a) List the likely underlying causes of respiratory failure specific to this clinical situation
b) List the pros and cons of non-invasive ventilation in this clinical situation.
c) Briefly outline the principles of management of an anastomotic leak in this patient.
- Pre-existing COAD.
- Diminished airway protection /Altered mental status.
- Chronic aspiration due to impaired preoperative oesophageal function.
- Postoperative aspiration due to recurrent laryngeal nerve compromise and/or inability to swallow.
- Surgical complication including anastomotic breakdown or conduit ischaemia.
- Postoperative pain.
- Pleural effusion.
- Myocardial ischaemia.
- Cardiac failure.
- Weakness due to pre-existing malnutrition.
- May reduce need for invasive ventilation
- Decreased need for sedation as opposed to invasive ventilation
- Many of the these patient have COAD – reduces work of breathing
- May decrease risk of VAP
- Oesophageal anastomosis might be compromised and oesophageal leak is a devastating complication
- Many of these patients are at high risk of aspiration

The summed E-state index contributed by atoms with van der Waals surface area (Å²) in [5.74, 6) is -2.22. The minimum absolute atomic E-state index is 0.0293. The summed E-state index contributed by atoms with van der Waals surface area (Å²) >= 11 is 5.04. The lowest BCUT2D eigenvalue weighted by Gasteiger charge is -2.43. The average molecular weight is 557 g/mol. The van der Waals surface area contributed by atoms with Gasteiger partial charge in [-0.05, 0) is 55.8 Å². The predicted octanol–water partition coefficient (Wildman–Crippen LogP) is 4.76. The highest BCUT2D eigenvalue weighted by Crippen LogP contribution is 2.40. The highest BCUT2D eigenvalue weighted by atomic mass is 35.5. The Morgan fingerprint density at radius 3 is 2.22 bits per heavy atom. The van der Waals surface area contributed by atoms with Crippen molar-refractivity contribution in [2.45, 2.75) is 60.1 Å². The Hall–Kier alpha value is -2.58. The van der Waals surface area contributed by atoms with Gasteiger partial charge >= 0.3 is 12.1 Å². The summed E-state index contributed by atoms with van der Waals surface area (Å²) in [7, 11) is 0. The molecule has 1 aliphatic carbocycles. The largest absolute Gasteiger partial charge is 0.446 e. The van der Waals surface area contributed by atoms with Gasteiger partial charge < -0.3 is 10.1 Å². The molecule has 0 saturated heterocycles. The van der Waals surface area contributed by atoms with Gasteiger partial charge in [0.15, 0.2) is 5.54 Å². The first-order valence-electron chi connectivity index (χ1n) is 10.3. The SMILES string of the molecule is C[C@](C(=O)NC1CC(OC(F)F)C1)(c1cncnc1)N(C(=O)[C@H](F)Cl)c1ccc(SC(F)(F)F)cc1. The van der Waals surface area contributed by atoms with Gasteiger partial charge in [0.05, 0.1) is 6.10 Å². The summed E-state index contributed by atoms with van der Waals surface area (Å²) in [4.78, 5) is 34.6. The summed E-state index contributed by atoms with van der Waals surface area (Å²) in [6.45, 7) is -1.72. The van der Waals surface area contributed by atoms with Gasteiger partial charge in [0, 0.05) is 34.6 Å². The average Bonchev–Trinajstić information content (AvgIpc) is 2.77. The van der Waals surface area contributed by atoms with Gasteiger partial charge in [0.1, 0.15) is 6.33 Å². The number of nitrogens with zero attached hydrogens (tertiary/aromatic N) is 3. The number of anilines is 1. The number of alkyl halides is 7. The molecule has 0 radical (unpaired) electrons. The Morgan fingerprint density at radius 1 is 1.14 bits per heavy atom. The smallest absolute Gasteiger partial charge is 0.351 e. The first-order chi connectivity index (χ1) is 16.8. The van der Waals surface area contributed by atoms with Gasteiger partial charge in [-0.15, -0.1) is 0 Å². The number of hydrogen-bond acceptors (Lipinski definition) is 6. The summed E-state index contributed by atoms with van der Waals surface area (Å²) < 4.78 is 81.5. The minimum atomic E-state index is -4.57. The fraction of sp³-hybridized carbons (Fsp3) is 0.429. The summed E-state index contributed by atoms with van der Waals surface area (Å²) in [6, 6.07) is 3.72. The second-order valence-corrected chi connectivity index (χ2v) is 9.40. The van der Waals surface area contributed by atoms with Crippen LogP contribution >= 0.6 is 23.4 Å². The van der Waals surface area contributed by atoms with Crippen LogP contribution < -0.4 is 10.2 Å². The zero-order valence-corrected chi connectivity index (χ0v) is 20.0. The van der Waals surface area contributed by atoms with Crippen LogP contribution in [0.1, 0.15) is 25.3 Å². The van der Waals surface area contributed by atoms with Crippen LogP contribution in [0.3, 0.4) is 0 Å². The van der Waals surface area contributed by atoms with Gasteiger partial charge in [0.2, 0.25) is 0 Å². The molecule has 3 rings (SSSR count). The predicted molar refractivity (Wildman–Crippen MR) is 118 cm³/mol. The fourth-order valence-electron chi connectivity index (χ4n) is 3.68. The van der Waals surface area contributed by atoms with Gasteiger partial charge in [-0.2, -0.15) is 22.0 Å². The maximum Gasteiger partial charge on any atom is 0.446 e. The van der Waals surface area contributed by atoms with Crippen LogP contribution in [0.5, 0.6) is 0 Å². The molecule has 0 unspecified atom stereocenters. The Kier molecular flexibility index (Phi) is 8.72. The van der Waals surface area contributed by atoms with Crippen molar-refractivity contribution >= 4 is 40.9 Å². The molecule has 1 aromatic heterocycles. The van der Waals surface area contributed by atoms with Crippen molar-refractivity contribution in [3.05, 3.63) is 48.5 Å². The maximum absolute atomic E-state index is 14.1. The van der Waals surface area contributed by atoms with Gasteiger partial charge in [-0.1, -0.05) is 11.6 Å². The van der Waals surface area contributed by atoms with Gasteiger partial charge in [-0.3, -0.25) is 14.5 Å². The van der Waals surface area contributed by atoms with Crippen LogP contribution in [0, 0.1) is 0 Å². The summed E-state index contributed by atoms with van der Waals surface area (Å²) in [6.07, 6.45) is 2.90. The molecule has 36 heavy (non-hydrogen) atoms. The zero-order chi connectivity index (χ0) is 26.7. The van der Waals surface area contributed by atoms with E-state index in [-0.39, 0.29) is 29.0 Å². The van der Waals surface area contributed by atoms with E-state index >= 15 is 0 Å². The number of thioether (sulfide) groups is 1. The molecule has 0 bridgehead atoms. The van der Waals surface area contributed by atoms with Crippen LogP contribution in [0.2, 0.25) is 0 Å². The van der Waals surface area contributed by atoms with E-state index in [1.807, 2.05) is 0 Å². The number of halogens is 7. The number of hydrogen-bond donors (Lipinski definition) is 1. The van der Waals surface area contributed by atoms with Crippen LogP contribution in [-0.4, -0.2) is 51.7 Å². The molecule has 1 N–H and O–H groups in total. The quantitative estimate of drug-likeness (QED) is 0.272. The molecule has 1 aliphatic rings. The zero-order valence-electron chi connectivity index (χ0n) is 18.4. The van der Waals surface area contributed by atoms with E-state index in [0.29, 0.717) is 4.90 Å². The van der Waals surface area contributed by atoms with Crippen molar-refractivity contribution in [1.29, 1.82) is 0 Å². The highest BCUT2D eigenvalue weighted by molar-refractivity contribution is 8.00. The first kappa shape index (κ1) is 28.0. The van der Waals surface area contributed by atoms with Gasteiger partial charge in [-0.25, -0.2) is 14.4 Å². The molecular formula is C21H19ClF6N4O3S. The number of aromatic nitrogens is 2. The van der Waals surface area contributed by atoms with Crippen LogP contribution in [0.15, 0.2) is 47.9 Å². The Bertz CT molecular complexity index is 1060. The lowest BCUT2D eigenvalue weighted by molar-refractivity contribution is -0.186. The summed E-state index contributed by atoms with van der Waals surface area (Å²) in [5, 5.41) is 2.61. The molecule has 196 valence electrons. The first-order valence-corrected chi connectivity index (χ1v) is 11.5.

- Assurance of adequate perfusion – maintain good MAP, maintain euvolemia, (avoid vasopressors if possible).
- Adequate source control- all leaks must be adequately drained by re-operation or percutaneous drainage.
- Cessation of contamination – Nil by mouth and well positioned NG tube with free drainage.
- Appropriate nutritional support e.g. enteral feed via jejunostomy
- Endoscopy to assess graft viability if concerned.
- Consider oesophageal stent
- Broad-spectrum antibiotics such as Tazocin and consider anti-fungals – Fluconazole after culture of blood and other secretions.
- In general, cervical leaks can be managed with drainage of neck wound at the bedside, while thoracic leaks are likely to need open re-exploration and drainage
Pass rate: 34%
Highest mark: 8.o